If you plan on doing some long-term cruising with an auxiliary diesel, and expect to be picking up fuel in out of the way places, or you find you find yourself changing dirty fuel filters frequently, then it might worth the time and expense to install a fuel polishing system. First, of course, you want to diagnose the source of the problem.
A fuel polishing system is essentially a recirculating fuel line, a pump and a pre-filter. It won’t fix whatever is causing your clogged filters—likely algae (growing in untreated fuel) or asphaltenes (microscopic tar particles in the fuel) are common. However, it will set you on your way again, and delay or, with routine use, avoid the next clogged filter.
As the fuel is polished it is circulated through coarse fuel filters with a water separator until the fuel runs clean and dry, with all the water stripped away. The severity of the contamination will determine how coarse a filter to use, but many polishing systems advise starting with 30 microns and working down to 10 micron. Ten microns is the common coarseness for a pre-filter; the final spin-on engine-mounted filter is usually between 2 and 7 microns. If your fuel is severely contaminated, these filter expenses can add up.
You could plumb some fuel-rated valves and hoses and use the ship’s own fuel lift pump and pre-filter to create a polishing system system. However, the OEM pre-filter cartridges are usually expensive, and each time you polish the tank, you are putting an extra burden on your lift pump.
One of the first skills the new owner of an old auxiliary-powered sailboat masters is changing the diesel fuel filters and bleeding the fuel lines. The next step is to address the source of the gunk that clogged the filter, but even meticulous fueling practices and a well designed fuel tank won’t guarantee that dirty diesel fuel will never haunt you again.
Our former boat, a 60-year-old ketch, had black iron tanks that proved to be one of the worlds most efficient microbe farms. Rather than replace the diesel fuel tanks (which was beyond our budget), we had the tanks professionally cleaned, changed the fuel-feed setup, and installed a 7-gallon day tank with a home-made fuel polishing system (using a continuous duty oil-transfer pump and an old Dahl 101 filter housing, which used relatively cheap replacement filters). We never had fuel problems again, but I wouldn’t recommend this arrangement for a number of reasons, including the fact that the Dahl filters were a pain to change. Although more expensive, an integrated and purpose-designed pump module and filter like the Parker Fuel Polisher is much easier to install and maintain.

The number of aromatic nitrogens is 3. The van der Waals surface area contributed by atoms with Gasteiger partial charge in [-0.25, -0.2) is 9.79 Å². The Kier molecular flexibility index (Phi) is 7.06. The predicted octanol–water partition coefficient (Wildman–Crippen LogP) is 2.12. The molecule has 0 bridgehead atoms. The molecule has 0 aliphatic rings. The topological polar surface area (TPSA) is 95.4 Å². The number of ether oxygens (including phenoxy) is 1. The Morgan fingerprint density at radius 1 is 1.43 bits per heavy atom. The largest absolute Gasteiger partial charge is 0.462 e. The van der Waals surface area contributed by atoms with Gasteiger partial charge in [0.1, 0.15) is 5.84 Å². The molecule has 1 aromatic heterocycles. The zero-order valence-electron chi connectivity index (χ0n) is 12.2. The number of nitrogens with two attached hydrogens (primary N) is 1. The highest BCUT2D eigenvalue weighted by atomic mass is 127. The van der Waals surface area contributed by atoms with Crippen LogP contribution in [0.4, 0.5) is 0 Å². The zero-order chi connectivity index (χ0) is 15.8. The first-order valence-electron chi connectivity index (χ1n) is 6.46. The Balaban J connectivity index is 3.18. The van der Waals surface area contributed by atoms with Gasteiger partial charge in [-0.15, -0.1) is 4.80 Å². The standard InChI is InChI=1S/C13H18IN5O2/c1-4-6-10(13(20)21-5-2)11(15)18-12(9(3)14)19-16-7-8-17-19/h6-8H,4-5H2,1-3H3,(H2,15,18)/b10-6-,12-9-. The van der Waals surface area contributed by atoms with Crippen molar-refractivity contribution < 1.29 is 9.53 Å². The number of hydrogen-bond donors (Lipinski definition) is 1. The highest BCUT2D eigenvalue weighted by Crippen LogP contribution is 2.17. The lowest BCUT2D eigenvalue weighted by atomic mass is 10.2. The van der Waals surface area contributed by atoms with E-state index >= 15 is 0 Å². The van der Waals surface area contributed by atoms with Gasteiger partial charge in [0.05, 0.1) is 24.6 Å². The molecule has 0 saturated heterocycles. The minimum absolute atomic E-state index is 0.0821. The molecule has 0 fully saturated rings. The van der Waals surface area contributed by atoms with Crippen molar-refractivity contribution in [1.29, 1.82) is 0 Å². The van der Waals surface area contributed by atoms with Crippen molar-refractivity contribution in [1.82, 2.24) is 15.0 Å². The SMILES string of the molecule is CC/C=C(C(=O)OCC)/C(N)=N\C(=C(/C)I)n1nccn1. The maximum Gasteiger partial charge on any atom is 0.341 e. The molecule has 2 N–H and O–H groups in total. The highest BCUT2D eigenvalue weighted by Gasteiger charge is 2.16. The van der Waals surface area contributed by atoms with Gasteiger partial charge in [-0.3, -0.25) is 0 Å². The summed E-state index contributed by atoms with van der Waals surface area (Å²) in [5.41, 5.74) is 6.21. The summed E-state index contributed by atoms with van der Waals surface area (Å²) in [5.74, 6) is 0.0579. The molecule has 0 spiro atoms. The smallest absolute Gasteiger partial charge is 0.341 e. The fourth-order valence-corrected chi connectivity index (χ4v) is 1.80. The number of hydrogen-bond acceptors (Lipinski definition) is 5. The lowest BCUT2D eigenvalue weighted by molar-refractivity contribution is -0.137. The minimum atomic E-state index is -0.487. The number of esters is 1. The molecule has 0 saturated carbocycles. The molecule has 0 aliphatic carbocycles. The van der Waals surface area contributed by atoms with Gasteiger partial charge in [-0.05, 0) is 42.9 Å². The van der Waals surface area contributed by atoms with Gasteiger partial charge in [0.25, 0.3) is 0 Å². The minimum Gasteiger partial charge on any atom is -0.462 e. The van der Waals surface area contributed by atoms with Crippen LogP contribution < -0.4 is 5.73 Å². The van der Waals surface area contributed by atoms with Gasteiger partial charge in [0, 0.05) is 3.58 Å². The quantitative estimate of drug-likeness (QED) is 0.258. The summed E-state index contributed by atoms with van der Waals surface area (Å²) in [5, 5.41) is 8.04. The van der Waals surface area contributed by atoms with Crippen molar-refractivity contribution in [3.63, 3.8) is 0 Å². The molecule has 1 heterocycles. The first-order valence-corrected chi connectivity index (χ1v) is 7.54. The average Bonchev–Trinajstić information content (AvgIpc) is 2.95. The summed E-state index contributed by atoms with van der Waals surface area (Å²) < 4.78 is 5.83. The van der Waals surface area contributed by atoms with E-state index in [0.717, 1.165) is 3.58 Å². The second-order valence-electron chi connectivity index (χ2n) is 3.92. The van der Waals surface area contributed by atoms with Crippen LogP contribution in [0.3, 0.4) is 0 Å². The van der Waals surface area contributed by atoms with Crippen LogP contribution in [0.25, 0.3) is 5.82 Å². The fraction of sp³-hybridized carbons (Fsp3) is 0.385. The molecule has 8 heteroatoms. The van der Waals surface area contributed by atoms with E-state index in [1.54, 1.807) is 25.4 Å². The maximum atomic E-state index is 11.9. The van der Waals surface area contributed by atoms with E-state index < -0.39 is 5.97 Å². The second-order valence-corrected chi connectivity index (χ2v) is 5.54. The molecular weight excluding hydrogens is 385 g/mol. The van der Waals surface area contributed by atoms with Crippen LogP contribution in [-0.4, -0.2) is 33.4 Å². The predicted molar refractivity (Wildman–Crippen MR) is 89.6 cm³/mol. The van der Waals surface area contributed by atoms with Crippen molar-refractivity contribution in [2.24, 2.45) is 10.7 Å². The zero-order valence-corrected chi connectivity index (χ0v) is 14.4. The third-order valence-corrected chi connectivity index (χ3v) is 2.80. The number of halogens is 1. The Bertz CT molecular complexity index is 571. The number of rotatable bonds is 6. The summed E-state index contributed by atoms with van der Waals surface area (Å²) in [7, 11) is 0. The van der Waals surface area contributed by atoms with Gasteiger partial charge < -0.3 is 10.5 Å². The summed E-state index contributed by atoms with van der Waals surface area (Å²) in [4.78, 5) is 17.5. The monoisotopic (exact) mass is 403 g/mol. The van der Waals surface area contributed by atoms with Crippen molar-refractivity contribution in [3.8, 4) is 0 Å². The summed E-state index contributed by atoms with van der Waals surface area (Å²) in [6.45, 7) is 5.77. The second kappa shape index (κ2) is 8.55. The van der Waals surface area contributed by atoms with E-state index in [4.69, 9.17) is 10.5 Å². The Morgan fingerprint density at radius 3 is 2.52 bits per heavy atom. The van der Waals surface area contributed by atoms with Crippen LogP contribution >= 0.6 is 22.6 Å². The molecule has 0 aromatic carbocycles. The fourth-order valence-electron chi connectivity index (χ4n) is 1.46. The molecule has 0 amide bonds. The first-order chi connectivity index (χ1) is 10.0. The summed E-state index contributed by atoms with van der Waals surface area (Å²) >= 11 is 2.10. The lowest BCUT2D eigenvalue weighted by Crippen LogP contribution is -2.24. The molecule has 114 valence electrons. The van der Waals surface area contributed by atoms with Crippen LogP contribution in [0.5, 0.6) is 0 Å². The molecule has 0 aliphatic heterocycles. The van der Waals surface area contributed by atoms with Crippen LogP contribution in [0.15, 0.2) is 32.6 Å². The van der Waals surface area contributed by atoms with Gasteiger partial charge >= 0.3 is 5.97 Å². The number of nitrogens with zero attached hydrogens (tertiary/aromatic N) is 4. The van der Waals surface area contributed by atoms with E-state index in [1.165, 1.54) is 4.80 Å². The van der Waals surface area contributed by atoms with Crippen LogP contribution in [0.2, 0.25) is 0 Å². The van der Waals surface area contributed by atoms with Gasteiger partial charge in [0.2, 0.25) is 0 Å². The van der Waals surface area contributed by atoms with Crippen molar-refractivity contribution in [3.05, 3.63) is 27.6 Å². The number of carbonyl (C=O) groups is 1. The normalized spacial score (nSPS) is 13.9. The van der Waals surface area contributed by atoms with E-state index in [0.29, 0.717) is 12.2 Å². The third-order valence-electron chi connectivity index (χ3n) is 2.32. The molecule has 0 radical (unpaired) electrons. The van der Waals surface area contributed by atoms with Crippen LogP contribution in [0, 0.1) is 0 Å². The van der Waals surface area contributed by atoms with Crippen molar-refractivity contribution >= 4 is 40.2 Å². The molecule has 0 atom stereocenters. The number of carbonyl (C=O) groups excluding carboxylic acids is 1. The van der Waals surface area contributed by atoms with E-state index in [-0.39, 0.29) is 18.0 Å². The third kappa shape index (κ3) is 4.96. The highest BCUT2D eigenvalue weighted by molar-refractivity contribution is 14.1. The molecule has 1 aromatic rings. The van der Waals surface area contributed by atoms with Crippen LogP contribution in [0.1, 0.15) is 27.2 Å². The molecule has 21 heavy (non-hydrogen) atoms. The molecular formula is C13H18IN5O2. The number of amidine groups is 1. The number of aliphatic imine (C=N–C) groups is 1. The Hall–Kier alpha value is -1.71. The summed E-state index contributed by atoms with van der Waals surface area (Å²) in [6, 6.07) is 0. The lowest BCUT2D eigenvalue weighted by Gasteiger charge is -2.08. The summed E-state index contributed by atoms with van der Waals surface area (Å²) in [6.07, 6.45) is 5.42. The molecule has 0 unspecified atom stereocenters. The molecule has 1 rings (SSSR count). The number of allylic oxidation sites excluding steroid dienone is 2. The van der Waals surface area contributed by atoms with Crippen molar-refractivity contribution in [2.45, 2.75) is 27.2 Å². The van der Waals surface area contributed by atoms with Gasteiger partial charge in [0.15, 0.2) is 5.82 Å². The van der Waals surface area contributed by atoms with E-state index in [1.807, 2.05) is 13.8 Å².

Practical Sailor has looked at diesel fuel topic from many different angles and anyone dealing with fuel issues on an old boat would benefit from three articles in our archives. The first is our in-depth look at fuel tanks, focusing primarily on installation and material selection. (Aluminum is a cost effective choice, but good installation is key.)
The second article is our recent look at diesel fuel additives. This controlled test examined what worked best against bacteria and fungus in a diesel fuel. As we found from that study, trying to cure a contaminated diesel fuel tank with additives alone is not nearly as effective as a regimen that includes polishing.
If you do decide to build your own polishing system, just be sure to follow ABYC guidelines for fuel systems, at the peril of nullifying your insurance coverage—or worse. If a DIY fuel system upgrade is too intimidating, then check out our short reviews of the fuel polishing system from Parker, parent company of the well-known Racor brand fuel filters, and a similar unit, the original Filter Boss. Although the original Filter Boss is no longer available, the Keenan Filter is closely based on that system.
And if you need your fuel filtered right away, most ports have one or more mobile services that can filter your fuel for for you. The service isn’t cheap, until you consider that it costs $300 to replace the filter on the high-volume fuel polishing carts that some of these small companies use.
If you are meticulous about fuel and curious about which “miracle-cure” additives on the market actually work, we’ve got a complete ebook “Marine Fuel Additives,” addressing the care and feeding of your fuel, whether it’s gasoline for the dinghy or diesel for the mothership.